WASHINGTON - Seven months after legislation creating a $30 billion fund was enacted to encourage community banks to lend to small businesses, no money has gone out, and only about 20 percent of eligible institutions have applied for funding, according to a top lawmaker.

"When can some of these banks receive the green light from you?" Senate Small Business Committee Chairwoman Mary Landrieu, a Louisiana Democrat, asked the Treasury Department at a hearing last week. "Several banks in Louisiana are excited about this opportunity."

At issue is a statute approved in September that seeks to allow banks with $1 billion or less in assets to borrow from the government up to 5 percent of their risk-weighted assets. Banks with between $1 billion and $10 billion could borrow 3 percent. These smaller financial firms would receive investments that must be used for small-business lending.

According to the Treasury Department, 702 community banks have applied for about $10.1 billion in funding.

The loans would come with a 5 percent dividend to Treasury, which could be reduced by 1 percent (to as low as 1 percent) for each 2.5 percent increase in small-business lending conducted by the bank.

Landrieu said she was encouraged by the number of banks that have applied, but noted that this represents only about 20 percent of 3,700 community banks that so far are eligible to participate. An additional 3,000 banks will have the opportunity to apply shortly.

Landrieu also expressed concern that the Treasury has not approved any banks to participate in the program yet.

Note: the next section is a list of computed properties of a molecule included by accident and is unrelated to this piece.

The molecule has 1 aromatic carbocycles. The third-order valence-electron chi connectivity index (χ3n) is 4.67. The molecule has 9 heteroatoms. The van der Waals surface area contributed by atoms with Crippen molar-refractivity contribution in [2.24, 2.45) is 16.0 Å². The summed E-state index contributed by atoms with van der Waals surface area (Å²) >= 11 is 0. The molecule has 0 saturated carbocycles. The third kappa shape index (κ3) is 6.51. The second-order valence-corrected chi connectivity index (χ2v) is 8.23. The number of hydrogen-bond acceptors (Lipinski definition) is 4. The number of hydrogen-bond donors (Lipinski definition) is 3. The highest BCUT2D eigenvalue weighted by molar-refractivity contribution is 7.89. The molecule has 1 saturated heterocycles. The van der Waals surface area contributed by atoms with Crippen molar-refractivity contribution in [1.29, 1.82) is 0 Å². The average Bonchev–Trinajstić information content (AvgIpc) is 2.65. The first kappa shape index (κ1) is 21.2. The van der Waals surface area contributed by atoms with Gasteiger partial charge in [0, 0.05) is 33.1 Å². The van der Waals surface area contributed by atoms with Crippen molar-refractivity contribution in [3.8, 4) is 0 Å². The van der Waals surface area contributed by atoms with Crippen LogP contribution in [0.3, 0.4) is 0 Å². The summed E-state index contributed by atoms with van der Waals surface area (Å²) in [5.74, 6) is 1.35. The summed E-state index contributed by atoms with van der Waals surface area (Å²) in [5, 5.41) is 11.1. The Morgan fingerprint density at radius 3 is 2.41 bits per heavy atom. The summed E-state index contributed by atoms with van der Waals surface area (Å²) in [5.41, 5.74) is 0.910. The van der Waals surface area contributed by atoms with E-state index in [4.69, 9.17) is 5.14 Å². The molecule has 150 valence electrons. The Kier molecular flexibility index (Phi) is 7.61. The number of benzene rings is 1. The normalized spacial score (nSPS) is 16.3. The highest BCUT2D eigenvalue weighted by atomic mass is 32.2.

In response, Treasury Deputy Assistant Secretary Don Graves said the agency was moving as quickly as it can to get the program going. In the next few weeks, he said, funds will start going out to community banks, and all applications that meet the eligibility criteria will be approved by a September deadline.

However, a large chunk of those 702 applying - 285 banks - are small institutions that already have received taxpayer funds from the Troubled Asset Relief Program, enacted to stem the financial crisis of 2008.

Maine's Sen. Olympia Snowe, the ranking Republican on the panel, expressed concern about how so far there has not been much interest in the program from non-TARP banks.

She argued that participating TARP banks applying would "essentially be paying off one taxpayer-funded credit card - TARP - with another, in the form of the lending fund."

Those TARP recipients that aren't late on their dividend payments are expected to be permitted to convert their TARP stakes over into the new program.

But Paul Merski, chief economist at the Independent Community Bankers of America, insists that most community banks are well-capitalized and do not need to borrow from the fund now, as lending is starting to return.

"This program has a carrot and stick for increasing small-business lending," Merski said. "This is not a program to bail out banks. It is a program that gives banks, which demonstrate they have an opportunity to lend, the capital to assist them in small-business lending."